I’ll be on the road in a couple of hours, headed back home after a weekend of media wrangling in Tennessee. It was a decent experience, and I got national hits on Fox News Channel, Fox News Radio, and MSNBC. During the calldowns, I did observe a factor that I’d never thought much about.
One of the advantages I bring to my job is my past experience in television news. There’s a lot to be said for knowing what the reporters, producers, and decision-makers want before they want it. Whether you are with the Red Cross or any enterprise, the gatekeepers of the media are more inclined to use what you offer if it comes in the right time, the right format, and the right content.
As I was cycling through the national media list, I sensed something other than waning interest in the relief effort in Tennessee. It was more of a hesitance, or a reluctance to commit. And I think it firmly had to do with the weekend.
For all of the talk of the 24-hour news cycle being “dead,” there certainly remains a strong 7-day cycle. A lot of old-school PR advice was centered around the notion of when to release the bad news for the minimum impact. As I’ve noted before, some specialized beats are too savvy for this practice, and it ought to be re-examined.
Don’t let that wipe out the distinction between weekdays and weekends, and I’m not talking about the consumer level. If you are a journalist, you work and struggle to get a shift with more normal hours. In television, the young up-and-comers would still want the weeknights for “facetime,” but the older established ones wanted “dayside” so they could see their kids. (The few who had families, anyway.)
The same is true for editors, assigment managers, and producers. The ones working the weekend shifts don’t have the seniority and the status as their weekday counterparts. And here is where human psychology comes in:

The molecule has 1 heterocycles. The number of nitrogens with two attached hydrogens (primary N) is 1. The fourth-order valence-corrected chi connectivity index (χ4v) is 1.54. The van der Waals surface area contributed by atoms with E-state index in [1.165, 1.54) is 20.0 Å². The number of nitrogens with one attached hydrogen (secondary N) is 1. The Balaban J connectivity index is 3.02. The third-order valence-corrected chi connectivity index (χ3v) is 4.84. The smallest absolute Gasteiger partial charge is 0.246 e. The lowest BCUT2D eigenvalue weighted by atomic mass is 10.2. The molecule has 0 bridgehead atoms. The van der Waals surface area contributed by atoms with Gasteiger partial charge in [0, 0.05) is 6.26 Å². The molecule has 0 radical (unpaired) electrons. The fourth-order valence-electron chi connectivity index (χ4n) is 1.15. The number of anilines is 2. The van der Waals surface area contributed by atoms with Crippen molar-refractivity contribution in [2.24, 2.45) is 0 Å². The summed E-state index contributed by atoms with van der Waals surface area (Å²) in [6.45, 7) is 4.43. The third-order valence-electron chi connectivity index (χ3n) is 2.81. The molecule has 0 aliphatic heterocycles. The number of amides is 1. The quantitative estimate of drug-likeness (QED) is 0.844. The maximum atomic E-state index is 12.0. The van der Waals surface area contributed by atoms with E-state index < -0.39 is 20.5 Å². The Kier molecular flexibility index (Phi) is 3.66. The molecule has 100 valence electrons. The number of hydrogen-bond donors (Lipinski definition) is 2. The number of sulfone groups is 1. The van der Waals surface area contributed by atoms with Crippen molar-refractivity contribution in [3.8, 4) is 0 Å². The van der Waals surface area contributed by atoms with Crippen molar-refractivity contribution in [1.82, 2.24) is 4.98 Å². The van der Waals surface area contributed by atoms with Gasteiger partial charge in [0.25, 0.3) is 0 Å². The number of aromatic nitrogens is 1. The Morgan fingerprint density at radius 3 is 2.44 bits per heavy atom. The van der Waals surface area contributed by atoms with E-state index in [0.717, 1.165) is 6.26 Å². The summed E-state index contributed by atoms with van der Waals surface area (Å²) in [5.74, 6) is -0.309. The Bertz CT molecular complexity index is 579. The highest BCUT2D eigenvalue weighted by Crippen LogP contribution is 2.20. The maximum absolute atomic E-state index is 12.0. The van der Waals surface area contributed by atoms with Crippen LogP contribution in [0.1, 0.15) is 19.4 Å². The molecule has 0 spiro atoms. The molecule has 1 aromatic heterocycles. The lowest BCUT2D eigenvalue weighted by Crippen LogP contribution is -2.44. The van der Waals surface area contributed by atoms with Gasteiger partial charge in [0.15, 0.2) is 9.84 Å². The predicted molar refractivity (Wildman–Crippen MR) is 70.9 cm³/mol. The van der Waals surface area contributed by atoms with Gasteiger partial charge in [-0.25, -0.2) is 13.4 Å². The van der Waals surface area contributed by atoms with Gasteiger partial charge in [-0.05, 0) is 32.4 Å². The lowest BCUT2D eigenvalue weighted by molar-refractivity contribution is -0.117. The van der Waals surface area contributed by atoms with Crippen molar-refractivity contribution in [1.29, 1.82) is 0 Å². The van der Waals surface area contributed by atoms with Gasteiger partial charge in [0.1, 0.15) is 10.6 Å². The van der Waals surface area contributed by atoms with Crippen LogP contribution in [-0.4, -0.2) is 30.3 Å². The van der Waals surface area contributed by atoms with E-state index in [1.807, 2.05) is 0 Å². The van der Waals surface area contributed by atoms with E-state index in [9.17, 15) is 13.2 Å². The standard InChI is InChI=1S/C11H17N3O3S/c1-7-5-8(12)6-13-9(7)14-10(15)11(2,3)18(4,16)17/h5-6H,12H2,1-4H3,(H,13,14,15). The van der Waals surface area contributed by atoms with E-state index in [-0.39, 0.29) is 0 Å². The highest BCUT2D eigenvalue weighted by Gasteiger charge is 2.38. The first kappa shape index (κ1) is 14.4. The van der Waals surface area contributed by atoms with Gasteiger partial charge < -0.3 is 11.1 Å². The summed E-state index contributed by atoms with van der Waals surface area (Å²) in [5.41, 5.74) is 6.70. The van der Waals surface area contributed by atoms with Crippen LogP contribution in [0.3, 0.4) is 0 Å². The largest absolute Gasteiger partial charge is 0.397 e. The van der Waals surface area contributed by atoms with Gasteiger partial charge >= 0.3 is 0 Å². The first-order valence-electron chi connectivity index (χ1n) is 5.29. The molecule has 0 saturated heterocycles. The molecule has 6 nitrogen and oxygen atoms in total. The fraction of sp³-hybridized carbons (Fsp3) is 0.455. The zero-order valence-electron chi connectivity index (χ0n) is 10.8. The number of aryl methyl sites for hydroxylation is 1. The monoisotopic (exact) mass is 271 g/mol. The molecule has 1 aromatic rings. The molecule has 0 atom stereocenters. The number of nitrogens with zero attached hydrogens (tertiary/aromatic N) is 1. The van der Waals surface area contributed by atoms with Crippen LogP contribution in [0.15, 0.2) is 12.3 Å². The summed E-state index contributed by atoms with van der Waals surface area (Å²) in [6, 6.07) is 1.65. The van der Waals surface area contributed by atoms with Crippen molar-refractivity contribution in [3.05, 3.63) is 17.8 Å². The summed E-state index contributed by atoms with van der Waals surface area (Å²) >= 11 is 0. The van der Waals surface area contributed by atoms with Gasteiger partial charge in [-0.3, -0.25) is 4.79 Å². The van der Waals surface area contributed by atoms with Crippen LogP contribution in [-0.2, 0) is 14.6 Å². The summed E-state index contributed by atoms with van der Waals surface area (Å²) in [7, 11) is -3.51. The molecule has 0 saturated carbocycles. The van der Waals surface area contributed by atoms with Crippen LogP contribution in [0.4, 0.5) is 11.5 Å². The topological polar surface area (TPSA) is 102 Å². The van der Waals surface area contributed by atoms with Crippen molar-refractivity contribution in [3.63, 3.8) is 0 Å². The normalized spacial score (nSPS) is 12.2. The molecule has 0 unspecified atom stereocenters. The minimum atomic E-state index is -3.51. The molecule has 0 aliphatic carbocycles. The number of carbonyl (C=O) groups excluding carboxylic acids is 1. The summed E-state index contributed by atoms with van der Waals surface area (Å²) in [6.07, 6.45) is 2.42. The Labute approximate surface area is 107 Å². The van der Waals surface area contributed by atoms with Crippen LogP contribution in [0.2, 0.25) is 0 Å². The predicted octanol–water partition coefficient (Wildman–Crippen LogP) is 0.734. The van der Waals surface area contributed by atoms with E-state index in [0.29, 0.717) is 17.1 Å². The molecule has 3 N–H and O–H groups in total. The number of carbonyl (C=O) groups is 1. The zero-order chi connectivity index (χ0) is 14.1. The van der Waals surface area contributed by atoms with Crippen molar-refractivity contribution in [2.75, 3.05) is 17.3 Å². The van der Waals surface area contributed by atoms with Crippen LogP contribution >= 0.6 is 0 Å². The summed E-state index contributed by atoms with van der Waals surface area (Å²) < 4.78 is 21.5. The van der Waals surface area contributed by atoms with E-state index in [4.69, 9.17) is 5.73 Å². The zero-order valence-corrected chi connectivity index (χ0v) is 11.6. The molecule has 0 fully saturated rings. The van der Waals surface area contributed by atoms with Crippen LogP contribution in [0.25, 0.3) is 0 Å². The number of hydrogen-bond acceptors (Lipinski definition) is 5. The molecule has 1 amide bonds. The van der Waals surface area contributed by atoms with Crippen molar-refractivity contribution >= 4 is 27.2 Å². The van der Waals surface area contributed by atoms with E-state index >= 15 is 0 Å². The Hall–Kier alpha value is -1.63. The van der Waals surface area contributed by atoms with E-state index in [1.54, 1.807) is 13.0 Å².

- You are a weekend manager.
- Sources and contacts are calling in, pitching stories.
- It’s Sunday.
- There are a few good leads out there, but nothing that is a total no-brainer.
- Tomorrow, you will see your weekday counterpart who has an agenda lined up.
Now, are you the least bit intimidated that your decision to keep a crew on scene might be second-guessed? Are you at all worried about making the justification for continuing coverage? Are the “Monday morning quarterbacks” a territorial bunch, who resent not having all their resources ready and able to deploy?
Don’t assume that the weekend managers have their own discrete resources to draw from. Correspondents and field producers don’t necessarily clock in the same shift every week, and their schedules run the gamut.
I build toward this point: All things being equal, do you stand a better chance pitching for more coverage on a Wednesday than on a Sunday? I say the answer is yes.
There are a whole host of insights you can have into the news business, and those thoughts can greatly enhance your ability to promote your message through the media. But first, you have to buy into the notion that “the media” are really just people first, and susceptible to the same emotions, foibles, and irrational impulses that the rest of us are.